Developer Guide

This file contains an overview of architecture, coding design/practices, testing and style.

Before submitting a PR

  • All unit and integration tests must pass (please use the docker based tests; see Software switch testing with docker).
  • You must add a test if FAUCET’s functionality changes (ie. a new feature, or correcting a bug).
  • Please use the supplied git pre-commit hook (see ../git-hook/pre-commit), to automatically run the unit tests and pylint for you at git commit time.
  • Please enable TravisCI testing on your repo, which enables the maintainers to quickly verify that your changes pass all tests in a pristine environment.
  • pylint must show no new errors or warnings.
  • Code must conform to the style guide (see below).

Code style

Please use the coding style documented at Existing code not using this style will be incrementally migrated to comply with it. New code should comply.


Makefile is provided at the top level of the directory. Output of make is normally stored in dist directory. The following are the targets that can be used:

  • uml: Uses pyreverse to provide code class diagrams.
  • dot: Uses dot to provide hirearchical representation of faucet.yaml based on docs/images/ file
  • codefmt: Provides command line usage to “Code Style” the Python file
  • codeerrors: Uses pylint on all Python files to generate a code error report and is placed in dist directory.
  • stats: Provides a list of all commits since the last release tag.
  • release: Used for releasing FAUCET to the next version, Requires version and next_version variables.

To directly install faucet from the cloned git repo, you could use sudo python install command from the root of the directory.

To build pip installable package, you could use python sdist command from the root of the directory.

To remove any temporarily created directories and files, you could use rm -rf dist *egg-info command.

Key architectural concepts/assumptions:

FAUCET’s architecture depends on key assumptions, which must be kept in mind at all times.

  • FAUCET is the only controller for the switch, that can add or remove flows.
  • All supported dataplanes must implement OpenFlow functionally (hardware, software or both) identically. No TTP or switch specific drivers.

In addition:

  • FAUCET provisions default deny flows (all traffic not explicitly programmed is dropped).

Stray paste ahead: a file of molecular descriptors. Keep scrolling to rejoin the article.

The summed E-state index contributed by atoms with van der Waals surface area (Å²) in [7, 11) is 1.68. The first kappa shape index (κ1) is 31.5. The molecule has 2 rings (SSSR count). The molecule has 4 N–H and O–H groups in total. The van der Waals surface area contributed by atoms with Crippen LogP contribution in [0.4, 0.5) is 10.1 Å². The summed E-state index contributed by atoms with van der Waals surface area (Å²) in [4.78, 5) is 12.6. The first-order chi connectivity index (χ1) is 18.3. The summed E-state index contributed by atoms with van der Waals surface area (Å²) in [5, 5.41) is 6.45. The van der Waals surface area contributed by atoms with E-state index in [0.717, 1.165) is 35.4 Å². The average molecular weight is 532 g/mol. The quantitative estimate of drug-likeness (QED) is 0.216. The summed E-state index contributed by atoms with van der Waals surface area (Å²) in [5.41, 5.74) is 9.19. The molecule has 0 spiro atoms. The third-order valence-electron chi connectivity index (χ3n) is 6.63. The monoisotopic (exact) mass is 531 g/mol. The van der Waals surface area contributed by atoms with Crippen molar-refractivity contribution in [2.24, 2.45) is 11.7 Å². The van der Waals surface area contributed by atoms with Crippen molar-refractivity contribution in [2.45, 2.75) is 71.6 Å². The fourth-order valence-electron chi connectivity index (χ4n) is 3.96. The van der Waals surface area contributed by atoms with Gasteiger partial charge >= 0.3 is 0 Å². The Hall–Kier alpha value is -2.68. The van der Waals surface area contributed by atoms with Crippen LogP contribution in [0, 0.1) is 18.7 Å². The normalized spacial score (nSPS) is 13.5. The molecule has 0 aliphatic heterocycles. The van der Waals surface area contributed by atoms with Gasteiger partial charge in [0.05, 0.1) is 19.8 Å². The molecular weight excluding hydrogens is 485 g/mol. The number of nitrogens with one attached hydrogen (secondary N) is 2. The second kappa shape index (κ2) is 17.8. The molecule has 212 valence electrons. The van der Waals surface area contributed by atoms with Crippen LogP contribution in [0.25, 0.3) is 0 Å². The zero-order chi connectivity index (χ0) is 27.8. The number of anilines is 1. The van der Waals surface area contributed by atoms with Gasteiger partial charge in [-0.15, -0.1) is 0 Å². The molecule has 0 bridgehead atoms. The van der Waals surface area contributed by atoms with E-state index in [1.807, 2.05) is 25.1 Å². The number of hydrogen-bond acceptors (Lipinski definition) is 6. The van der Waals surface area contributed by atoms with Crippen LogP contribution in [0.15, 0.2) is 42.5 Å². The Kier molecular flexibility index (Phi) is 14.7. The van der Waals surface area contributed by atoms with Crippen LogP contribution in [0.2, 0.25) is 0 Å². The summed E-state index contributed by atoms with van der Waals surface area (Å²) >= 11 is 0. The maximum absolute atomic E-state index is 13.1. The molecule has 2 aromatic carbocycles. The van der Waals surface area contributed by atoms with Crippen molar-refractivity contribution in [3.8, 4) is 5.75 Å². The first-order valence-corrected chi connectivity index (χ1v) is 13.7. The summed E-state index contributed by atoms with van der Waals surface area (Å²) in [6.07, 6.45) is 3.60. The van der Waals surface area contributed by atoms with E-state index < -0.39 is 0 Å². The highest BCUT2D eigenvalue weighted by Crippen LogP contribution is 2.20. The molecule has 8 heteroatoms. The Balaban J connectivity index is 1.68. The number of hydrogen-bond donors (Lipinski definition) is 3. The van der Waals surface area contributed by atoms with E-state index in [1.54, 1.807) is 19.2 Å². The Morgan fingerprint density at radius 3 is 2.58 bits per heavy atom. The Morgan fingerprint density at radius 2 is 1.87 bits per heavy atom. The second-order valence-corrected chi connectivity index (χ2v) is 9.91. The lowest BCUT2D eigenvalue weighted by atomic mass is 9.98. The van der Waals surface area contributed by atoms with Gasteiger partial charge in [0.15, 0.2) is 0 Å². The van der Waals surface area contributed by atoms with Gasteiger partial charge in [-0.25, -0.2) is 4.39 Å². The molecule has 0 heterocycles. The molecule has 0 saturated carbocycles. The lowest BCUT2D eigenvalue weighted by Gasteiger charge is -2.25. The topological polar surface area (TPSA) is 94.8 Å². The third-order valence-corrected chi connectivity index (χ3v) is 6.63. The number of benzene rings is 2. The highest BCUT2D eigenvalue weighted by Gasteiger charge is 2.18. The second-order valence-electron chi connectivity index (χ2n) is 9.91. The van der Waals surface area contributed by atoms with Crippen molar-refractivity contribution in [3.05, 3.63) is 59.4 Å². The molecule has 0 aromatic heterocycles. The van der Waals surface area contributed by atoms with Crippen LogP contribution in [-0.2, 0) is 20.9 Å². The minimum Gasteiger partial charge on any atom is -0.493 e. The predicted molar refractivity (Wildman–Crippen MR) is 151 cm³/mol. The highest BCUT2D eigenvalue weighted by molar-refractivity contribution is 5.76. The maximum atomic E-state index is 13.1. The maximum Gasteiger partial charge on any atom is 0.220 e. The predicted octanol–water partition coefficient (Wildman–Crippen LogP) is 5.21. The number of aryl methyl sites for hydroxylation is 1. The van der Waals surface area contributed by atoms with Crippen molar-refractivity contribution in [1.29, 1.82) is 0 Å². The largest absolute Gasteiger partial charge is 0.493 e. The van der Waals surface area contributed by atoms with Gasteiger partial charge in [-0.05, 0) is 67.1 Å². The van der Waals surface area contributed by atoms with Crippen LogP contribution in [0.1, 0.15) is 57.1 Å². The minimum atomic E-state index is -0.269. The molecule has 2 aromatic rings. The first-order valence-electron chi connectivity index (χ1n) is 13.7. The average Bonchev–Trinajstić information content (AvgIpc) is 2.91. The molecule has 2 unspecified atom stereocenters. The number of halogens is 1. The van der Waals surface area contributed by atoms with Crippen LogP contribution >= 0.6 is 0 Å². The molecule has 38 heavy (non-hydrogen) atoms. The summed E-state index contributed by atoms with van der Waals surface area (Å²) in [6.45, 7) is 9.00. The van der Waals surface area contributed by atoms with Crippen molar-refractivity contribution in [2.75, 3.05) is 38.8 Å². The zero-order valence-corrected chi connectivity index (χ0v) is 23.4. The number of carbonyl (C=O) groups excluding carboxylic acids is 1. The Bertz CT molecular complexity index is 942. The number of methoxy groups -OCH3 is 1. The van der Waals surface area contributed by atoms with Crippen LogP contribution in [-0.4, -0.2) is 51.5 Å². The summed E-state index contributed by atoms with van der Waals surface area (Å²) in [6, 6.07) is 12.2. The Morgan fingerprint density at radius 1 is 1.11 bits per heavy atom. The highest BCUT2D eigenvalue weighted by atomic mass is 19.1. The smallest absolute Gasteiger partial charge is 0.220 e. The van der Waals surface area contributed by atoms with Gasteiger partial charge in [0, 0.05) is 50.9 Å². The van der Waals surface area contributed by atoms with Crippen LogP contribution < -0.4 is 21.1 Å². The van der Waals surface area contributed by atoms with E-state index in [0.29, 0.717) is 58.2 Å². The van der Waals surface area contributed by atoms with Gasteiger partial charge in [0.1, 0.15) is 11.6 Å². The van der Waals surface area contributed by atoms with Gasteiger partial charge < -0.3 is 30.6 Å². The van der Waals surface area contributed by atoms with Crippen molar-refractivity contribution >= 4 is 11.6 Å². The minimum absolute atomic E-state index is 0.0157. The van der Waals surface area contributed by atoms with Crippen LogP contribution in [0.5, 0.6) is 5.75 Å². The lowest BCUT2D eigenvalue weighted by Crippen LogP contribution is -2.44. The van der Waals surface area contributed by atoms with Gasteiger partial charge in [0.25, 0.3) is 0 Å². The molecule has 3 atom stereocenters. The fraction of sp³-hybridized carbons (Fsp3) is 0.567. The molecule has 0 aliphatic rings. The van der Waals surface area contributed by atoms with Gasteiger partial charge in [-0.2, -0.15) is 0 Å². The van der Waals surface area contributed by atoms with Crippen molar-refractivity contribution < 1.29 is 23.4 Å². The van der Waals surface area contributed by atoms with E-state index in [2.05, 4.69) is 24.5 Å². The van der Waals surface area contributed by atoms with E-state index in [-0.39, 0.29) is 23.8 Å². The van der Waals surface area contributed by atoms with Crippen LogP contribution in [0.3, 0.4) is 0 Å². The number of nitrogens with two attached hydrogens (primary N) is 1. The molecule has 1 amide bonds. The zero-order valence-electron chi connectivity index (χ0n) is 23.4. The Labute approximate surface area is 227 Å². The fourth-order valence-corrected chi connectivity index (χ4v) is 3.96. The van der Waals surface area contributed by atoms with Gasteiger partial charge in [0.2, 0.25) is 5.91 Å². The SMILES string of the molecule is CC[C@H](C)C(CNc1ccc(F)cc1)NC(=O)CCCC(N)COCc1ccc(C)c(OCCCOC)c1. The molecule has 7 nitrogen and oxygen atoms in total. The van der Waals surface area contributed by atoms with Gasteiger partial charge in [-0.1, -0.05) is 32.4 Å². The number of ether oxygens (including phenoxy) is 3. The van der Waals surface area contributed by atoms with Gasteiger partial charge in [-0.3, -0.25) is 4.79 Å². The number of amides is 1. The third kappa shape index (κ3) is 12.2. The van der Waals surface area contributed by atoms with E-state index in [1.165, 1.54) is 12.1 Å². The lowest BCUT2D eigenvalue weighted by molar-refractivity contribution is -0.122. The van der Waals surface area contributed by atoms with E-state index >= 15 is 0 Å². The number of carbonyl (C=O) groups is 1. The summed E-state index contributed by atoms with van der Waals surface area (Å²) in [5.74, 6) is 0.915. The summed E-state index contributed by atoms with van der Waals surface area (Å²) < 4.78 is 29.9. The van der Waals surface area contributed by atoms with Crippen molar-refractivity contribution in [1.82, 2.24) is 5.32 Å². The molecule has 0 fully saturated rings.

• Use of packet in is minimized.

FAUCET depends upon these assumptions to guarantee that the switch is always in a known and consistent state, which in turn is required to support high availability (FAUCET provides high availability, through multiple FAUCET controllers using the same version of configuration - any FAUCET can give the switch a consistent response - no state sharing between controllers is required). The FAUCET user can program customized flows to be added to the switch using FAUCET ACLs (see below).

FAUCET also programs the dataplane to do flooding (where configured). This minimizes the use of packet in. This is necessary to reduce competition between essential control plane messages (adding and removing flows), and traffic from the dataplane on the limited bandwidth OpenFlow control channel. Unconstrained packet in messages impact the switch CPU, may overwhelm the OpenFlow control channel, and will expose the FAUCET controller to unvalidated dataplane packets, all of which are security and reliability concerns. In future versions, packet in will be eliminated altogether. The FAUCET user is expected to use policy based forwarding (eg ACLs that redirect traffic of interest to high performance dataplane ports for NFV offload), not packet in.

FAUCET requires all supported dataplanes to implement OpenFlow (specifically, a subset of OpenFlow 1.3) in a functionally identical way. This means that there is no switch-specific driver layer - the exact same messages are sent, whether the switch is OVS or hardware. While this does prevent some earlier generation OpenFlow switches from being supported, commercially available current hardware does not have as many restrictions, and eliminating the need for a switch-specific (or TTP) layer greatly reduces implementation complexity and increases controller programmer productivity.